• Slack / messaging training. Topics might include...
    • The features and mechanics.
    • Staying sane / setting boundaries.
    • Helping others stay sane.
    • Hacks (scheduled send, anyone?)
  • Internal comms training. Cover fundamentals like...
    • What's your message?
    • Why does your message matter?
    • Who's your audience?
    • What channels (how) and when?
  • Async tools training. Go beyond emails and instant messaging with topics like...
    • Making and sharing video messages.
    • How to structure a document with readability in mind.
    • How to use comments and tasks inside docs to drive action.

You might also consider training to help people become more effective at 1-on-1s. They are an incredibly important tool and one of the deepest, most important forms of collaboration in the workplace. Getting them right can often substantially increase alignment and clarity in your organization - and that means less meetings overall.

Conduct an experiment - Limit the scope, Measure the results

As with any change, you want to avoid boiling the ocean. So ask yourself: what would a limited -scope experiment look like?

  • Is there one team that might be a helpful, representative microcosm of the organization's meeting challenges?
  • What are 1-3 meeting-killing principles they could adopt on a trial basis?
  • What's a low-overhead way to measure the impact of those principles?
  • How will you watch for displaced problems (for example, no-meeting days shifting the meeting burden to the surrounding days)?
  • When will you know you're ready to expand the scope of the experiment?

Luckily for us, MIT Sloan has already conducted a study with some interesting results. They looked at 76 companies across 50 countries over a one year period who were experimenting with no-meeting days. All of them introduced 1-5 no-meeting days per week. Check out the results...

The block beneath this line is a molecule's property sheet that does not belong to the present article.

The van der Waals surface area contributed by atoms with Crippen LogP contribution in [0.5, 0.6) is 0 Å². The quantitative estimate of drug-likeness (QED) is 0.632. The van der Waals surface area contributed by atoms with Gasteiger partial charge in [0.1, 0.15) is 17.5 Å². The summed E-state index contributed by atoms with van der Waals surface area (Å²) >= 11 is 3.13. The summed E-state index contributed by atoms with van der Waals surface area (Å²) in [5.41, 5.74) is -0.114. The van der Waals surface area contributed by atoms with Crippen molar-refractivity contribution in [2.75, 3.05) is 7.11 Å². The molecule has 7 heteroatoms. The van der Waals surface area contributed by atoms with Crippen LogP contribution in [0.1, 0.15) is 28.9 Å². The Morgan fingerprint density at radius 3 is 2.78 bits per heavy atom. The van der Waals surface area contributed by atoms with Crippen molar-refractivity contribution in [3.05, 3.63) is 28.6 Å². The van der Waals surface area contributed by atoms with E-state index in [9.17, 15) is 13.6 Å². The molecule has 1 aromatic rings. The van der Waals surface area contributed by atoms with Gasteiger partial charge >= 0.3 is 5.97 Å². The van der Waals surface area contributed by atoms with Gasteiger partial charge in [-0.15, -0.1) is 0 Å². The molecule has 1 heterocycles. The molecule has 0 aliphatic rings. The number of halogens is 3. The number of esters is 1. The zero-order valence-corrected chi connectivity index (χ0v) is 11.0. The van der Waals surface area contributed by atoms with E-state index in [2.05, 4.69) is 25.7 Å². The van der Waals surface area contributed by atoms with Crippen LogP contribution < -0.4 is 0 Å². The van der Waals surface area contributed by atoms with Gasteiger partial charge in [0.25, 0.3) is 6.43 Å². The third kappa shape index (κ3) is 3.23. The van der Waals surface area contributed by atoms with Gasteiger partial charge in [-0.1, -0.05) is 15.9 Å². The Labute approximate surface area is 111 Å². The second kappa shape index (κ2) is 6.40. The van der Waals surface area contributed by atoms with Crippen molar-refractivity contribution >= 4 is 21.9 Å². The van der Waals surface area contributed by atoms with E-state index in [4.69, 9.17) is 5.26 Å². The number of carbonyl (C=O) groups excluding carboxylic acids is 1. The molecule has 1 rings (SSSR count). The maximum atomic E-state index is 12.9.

3 no-meeting days is the sweet spot
3 no-meeting days is the sweet spot

Some things really stood out...

  • Part of the study found that when people have less meetings, they are more engaged with project management tools, allowing them to accurately update task statuses in a timely fashion.
  • The study also found that there were far fewer misunderstandings between colleagues; people would simply check a previous Slack conversation or a project outline to review a task or request.
  • The study even found a reduction in phrases like "I thought you told me ..." or "I was under the impression ...". In fact, those were hardly used at all. This reinforces that verbal conversations can be hard to keep up with causing key details to be missed. This is particularly true unless someone on your team is an expert facilitator.
  • Another take-away was that, by introducing specific socialization mechanisms (like Donut or a team quiz night etc), you can potentially further reduce meetings that are born from an underlying need for social connection.
  • Overall, the study concluded that the optimum number of meeting free days is 3 - allowing 2 days for necessary meetings and social connections to be maintained.

What Is Everyone Else Doing?

As is so often the case, it's important to borrow as many good ideas as you can if you're about to embark on a complex change with your teams. Here are some resources we've gathered as we've explored the no-meetings phenomenon...

Naturally, just because these ideas are working for them, doesn't mean they're right for you. Design and run your own experiment. Listen hard for the feedback from team members. Look at the data available and understand what success looks and feels like for team members when it comes to these kinds of changes. And please let us know how it goes - we'd love to hear from you.

If you're keen to dig deeper and gain more practical tools to improve your meeting culture, you might consider our Fix Your Meetings program.